Disney Buying LucasFilm For $4.05 Billion


The Walt Disney Company announced today that it is acquiring Lucasfilm, George Lucas’ company responsible for the Star Wars franchise, Indiana Jones, and numerous other properties, for $4.05 billion. As part of the deal, Disney also acquires all of Lucasfilm’s subsidiaries and businesses, including Industrial Light and Magic and Skywalker Sound, which are widely used in the film industry. Disney’s board of directors as well as LucasFilm’s have approved of the transaction, which is now subject to antitrust scrutiny before being finalized.

Regarding the acquisition, Disney’s official corporate blog states, “Fans can expect a new feature film, Star Wars Episode 7, in theaters worldwide in 2015. George Lucas will serve as creative consultant on the film and Kathleen Kennedy, the filmmaker George handpicked to lead Star Wars, Indiana Jones and the rest of Lucasfilm into the future will be the executive producer (she’s also joining Disney as president of Lucasfilm)…Disney plans to release a new Star Wars feature film every two or three years for the foreseeable future.”

Here’s a video Disney released regarding the acquisition:

Our Reaction

Wow. Did anyone see this coming? Obviously this has sweeping implications for the film side of Disney’s business, but those are better left to be discussed by experts in that area. Instead, let’s consider the theme park implications, of which there are also many.

Disney theme park insiders have said for years that Disney has wanted to do more with the Star Wars and Indiana Jones franchises in the parks, but has had a difficult time due to collaborative difficulties in working with George Lucas. This transaction obviously eliminates any such obstacles, and without contracts with competing theme parks (as was the case with Marvel and Universal Orlando), there is nothing stopping Disney from aggressively utilizing the Star Wars and Indiana Jones properties in its parks.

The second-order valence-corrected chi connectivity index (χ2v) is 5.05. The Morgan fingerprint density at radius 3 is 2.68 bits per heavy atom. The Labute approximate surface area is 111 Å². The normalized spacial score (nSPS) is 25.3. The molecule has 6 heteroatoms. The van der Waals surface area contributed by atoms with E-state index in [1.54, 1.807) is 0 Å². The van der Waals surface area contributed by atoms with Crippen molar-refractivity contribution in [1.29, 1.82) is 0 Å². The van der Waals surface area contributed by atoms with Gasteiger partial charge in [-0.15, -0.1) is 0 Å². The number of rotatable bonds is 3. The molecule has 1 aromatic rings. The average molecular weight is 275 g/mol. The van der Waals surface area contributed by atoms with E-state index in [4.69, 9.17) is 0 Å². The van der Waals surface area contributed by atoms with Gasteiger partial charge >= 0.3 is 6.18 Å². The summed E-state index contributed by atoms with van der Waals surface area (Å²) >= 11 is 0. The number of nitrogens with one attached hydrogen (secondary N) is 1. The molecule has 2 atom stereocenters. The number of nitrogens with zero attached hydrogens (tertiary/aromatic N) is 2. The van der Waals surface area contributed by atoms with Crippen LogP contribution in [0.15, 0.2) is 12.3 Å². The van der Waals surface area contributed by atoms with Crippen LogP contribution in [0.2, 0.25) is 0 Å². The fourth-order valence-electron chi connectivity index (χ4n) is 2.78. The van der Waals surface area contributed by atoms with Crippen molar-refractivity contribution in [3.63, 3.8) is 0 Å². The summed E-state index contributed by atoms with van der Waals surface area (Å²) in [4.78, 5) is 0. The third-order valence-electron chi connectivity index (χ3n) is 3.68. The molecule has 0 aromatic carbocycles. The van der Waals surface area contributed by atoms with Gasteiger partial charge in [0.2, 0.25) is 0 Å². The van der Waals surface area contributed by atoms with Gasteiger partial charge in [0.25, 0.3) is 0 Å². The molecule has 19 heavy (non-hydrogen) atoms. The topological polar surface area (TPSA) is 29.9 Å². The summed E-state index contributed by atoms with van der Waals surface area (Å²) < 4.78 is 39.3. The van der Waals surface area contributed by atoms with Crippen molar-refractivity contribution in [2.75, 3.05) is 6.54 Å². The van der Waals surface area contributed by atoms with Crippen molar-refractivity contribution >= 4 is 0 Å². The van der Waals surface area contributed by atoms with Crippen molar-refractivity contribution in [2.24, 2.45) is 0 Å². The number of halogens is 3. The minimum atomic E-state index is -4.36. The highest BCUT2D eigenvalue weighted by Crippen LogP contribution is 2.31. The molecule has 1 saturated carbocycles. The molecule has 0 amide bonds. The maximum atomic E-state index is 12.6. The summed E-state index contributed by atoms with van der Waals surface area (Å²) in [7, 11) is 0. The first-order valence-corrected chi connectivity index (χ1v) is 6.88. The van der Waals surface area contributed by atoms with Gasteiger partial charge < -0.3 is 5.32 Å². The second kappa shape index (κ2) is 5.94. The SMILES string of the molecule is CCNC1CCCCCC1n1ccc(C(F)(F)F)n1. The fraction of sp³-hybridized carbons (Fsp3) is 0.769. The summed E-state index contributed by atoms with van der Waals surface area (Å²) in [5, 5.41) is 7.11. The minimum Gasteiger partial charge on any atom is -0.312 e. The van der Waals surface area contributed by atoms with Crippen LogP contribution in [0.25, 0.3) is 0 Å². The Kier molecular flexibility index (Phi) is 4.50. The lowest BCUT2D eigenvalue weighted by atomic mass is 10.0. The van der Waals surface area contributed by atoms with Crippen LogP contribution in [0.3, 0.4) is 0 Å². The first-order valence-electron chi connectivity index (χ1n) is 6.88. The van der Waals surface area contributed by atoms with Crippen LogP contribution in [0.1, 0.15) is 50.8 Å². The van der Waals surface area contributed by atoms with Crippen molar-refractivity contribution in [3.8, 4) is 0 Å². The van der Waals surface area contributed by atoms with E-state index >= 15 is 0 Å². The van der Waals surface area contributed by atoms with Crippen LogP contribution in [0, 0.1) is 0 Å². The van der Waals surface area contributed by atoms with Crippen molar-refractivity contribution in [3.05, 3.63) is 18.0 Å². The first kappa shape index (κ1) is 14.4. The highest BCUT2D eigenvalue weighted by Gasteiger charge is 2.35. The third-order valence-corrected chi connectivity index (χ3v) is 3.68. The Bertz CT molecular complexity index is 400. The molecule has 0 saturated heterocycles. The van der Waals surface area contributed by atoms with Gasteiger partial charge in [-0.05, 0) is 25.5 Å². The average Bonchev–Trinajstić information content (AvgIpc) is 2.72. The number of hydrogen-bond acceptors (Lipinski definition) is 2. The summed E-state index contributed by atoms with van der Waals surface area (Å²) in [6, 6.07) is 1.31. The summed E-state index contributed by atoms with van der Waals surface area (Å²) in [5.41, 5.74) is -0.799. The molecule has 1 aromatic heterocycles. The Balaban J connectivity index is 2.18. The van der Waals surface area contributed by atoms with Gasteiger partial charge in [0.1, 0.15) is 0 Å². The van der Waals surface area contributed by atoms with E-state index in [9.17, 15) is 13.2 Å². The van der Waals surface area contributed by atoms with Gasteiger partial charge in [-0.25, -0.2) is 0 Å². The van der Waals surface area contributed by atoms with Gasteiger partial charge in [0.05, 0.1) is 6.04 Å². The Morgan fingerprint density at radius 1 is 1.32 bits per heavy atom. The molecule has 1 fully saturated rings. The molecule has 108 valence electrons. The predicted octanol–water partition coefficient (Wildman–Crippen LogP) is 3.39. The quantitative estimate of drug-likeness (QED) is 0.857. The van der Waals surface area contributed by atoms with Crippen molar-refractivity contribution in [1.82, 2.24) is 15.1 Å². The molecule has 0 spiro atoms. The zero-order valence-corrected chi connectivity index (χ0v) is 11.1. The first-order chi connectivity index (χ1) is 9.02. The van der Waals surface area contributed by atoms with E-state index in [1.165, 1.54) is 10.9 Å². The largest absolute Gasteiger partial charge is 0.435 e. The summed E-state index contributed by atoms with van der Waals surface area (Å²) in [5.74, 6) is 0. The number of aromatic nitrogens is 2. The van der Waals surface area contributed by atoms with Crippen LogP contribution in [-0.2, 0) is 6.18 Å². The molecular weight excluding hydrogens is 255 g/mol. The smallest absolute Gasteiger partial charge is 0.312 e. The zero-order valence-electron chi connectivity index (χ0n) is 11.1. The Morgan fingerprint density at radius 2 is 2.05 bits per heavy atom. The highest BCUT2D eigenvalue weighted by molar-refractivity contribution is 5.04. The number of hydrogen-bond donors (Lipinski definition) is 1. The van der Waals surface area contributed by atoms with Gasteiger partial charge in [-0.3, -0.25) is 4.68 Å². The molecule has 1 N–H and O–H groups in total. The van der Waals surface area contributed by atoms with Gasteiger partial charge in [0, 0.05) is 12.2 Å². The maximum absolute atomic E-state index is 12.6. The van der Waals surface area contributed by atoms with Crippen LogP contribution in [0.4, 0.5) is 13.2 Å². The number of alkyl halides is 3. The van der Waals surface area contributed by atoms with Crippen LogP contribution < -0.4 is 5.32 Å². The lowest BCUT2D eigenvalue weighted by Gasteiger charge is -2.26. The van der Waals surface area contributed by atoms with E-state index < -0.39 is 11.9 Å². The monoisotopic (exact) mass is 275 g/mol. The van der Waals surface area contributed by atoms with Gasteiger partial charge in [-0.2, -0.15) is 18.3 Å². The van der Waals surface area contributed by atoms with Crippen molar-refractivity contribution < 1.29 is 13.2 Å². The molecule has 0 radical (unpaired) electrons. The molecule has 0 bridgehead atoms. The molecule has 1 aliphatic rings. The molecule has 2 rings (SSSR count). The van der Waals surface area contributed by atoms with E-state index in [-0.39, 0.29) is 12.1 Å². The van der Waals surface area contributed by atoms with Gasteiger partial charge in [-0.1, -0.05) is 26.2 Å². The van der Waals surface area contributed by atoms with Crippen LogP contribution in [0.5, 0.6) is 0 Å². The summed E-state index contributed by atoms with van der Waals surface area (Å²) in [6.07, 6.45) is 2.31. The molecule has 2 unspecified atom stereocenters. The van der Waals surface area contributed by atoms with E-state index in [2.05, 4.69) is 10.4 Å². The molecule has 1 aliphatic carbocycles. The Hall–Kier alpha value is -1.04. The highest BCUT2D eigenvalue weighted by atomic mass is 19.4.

And Disney should do exactly that. Unlike other properties that Disney could license or has licensed, Star Wars will not wane in popularity anytime soon, and it is already present to varying degrees in Disneyland and Disney’s Hollywood Studios. A dedicated LucasFilm Land, as we suggested months ago in our article concerning expansion at Disney’s Hollywood Studios. An aggressive expansion of the area surrounding Star Tours would potentially negate the need to add Cars Land to Disney’s Hollywood Studios, thus allowing Disney California Adventure to retain its unique draw. It might also supplement a Cars Land addition as part of a wholesale makeover of Disney’s Hollywood Studios. Star Wars would certainly prove a worthy rival to the similarly timeless Wizarding World of Harry Potter, if Disney chooses to utilize Star Warsit in a similar fashion. Star Wars is likely the only property that has fans more devoted than Harry Potter fans.

The purchase of LucasFilm also allows Disneyland to rethink its strongly-rumored overhaul of Tomorrowland with properties from the Star Wars universe rather than from the Marvel universe. I know I’d much rather see something based upon Star Wars characters than Stark Expo in the Innoventions building.

As for other implications, I can see this having a sweeping impact on other plans that have been gaining momentum for Disney. Last week AVATAR Land plans leaked, but you have to wonder if Disney might shelve the AVATAR idea if it has the ultimate juggernaut with Star Wars. Although it’s unlikely that Star Wars will resolve any problems with Disney’s Animal Kingdom, it seems possible that Disney will want to allocate its theme park resources towards Star Wars, a property that it now owns, rather than a licensed property. Unless Disney massively expands its capital expenditures, it seems like an either or proposition–at least until more money is freed up when AVATAR Land and other projects conclude in 2015 or 2016. Of course, with as slow as Disney often moves in theme park development, it may take that long before Disney is ready to go with plans for more Star Wars content in the parks.